The goal of the EINSTEIN CHOICE study was to determine if low-dose rivaroxaban would be as effective as standard-dose rivaroxaban at preventing recurrent VTE but with a lower risk of bleeding. Both doses were compared with aspirin because aspirin has been shown to reduce the risk of recurrent VTE by about one third, with a low risk of bleeding.1, 2
Can I apply the results of the EINSTEIN CHOICE study to my patients?
If you and your patient are uncertain about whether to continue anticoagulation after a minimum of 6 months of initial treatment, the results of the EINSTEIN CHOICE study provide reassurance that either low-dose or standard-dose rivaroxaban is more effective and just as safe as aspirin for preventing recurrent VTE. However, these results should not be applied to patients who have an ongoing risk factor (e.g., active cancer, ongoing immobility). Furthermore, due to the high proportion of patients enrolled in EINSTEIN CHOICE who had provoked VTE (60%), which is generally considered to have a lower risk of recurrence, it is less clear whether all patients with unprovoked VTE would be just as safe on low-dose rivaroxaban as on the standard dose.
Doctor, I have finished 6 months of treatment with rivaroxaban. Can I stop it now and take an aspirin instead?
If you wish to continue protection from another blood clot, remaining on rivaroxaban will protect you better than aspirin and the risk of bleeding on a daily basis is similar. However, if you bleed due to a physical injury, the bleeding is likely to be more severe if you are taking rivaroxaban. Rivaroxaban is also more expensive than aspirin and may not be not covered for extended treatment by your private or government drug plan.
Dr. Deborah Siegal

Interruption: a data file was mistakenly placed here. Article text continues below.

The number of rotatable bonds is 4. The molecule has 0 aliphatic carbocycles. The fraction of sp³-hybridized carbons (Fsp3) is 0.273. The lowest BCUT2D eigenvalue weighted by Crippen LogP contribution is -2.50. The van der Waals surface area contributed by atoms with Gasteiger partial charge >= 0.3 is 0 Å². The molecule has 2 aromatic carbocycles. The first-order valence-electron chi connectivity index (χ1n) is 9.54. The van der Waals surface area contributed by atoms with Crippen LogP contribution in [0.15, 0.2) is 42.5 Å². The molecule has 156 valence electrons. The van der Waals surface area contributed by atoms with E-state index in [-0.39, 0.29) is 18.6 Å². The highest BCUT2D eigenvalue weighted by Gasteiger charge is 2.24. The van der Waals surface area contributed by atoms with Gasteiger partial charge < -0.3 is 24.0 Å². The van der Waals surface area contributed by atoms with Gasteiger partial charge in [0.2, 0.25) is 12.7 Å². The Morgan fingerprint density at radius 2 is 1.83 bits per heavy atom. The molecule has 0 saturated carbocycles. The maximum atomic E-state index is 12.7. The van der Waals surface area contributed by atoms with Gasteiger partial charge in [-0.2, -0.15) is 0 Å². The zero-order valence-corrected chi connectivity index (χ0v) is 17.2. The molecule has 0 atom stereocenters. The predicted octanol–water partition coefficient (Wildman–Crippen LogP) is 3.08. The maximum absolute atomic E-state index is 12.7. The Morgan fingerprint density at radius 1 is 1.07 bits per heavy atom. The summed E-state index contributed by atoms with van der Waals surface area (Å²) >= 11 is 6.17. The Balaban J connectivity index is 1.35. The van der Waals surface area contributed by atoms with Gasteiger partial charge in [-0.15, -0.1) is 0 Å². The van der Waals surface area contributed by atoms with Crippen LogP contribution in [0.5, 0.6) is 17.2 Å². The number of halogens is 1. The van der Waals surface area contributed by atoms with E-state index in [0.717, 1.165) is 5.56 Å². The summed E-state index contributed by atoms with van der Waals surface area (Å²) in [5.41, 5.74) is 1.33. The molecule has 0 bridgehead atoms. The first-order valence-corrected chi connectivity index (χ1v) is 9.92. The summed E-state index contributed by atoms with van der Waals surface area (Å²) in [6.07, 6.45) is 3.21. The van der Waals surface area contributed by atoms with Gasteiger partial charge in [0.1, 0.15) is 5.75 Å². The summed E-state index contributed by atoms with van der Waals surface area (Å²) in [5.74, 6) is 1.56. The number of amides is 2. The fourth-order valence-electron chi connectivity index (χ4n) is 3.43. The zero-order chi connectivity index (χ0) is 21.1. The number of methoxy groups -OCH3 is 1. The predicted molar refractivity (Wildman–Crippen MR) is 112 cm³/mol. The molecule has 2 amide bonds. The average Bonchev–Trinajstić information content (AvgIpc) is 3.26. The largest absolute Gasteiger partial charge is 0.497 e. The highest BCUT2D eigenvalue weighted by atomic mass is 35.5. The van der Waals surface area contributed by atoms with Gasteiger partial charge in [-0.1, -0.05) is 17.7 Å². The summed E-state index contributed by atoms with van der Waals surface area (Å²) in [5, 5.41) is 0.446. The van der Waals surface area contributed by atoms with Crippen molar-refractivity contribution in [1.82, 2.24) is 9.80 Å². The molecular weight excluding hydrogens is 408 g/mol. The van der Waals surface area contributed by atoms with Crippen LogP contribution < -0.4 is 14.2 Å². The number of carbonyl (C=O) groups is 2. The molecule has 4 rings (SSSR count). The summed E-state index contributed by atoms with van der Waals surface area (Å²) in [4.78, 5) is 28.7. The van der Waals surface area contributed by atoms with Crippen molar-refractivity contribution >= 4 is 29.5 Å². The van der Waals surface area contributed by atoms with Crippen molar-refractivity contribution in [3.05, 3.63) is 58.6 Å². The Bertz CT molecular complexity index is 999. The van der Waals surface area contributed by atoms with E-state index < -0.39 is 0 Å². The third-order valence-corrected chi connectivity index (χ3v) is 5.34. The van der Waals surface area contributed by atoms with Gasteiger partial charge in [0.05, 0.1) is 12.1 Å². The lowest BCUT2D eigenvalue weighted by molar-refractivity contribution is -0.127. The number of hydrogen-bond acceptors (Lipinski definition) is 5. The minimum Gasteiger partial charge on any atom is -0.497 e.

Dr. Deborah Siegal graduated from Queen's University School of Medicine in 2009 and completed Internal Medicine and Hematology training at McMaster University. She holds a Master of Science degree in Pharmacology from the University of Toronto and is completing a Master of Science degree in Health Research Methodology at McMaster University. Dr. Siegal is currently a Clinical Scholar in the Division of Hematology and Thromboembolism at McMaster University. She received a Thrombosis Canada Research Fellowship Award in 2014 and a Canadian Institutes of Health Research Fellowship Award in 2015.
Dr. Siegal's primary research interest is iatrogenic bleeding complications. She has published 34 articles in peer-reviewed journals, including scientific articles in N Engl J Med, Circulation, Blood, and J Thromb Hemost on anticoagulant-associated bleeding and reversal.
Lori-Ann Linkins, MD, MSc (Clin Epi), FRCPC
Dr. Linkins is an Associate Professor of Medicine (thrombosis) at McMaster University in Hamilton, Canada. She holds a Masters Degree in Health Research Methodology and is a Deputy Editor with the Health Information Research Unit, McMaster. Her research interests include heparin-induced thrombocytopenia and cancer-associated thrombosis. She was editor of the ACCP Guidelines, 9th Edition HIT chapter and is currently a member of the ASH VTE Guidelines HIT Panel.
Published: Thursday, August 17, 2017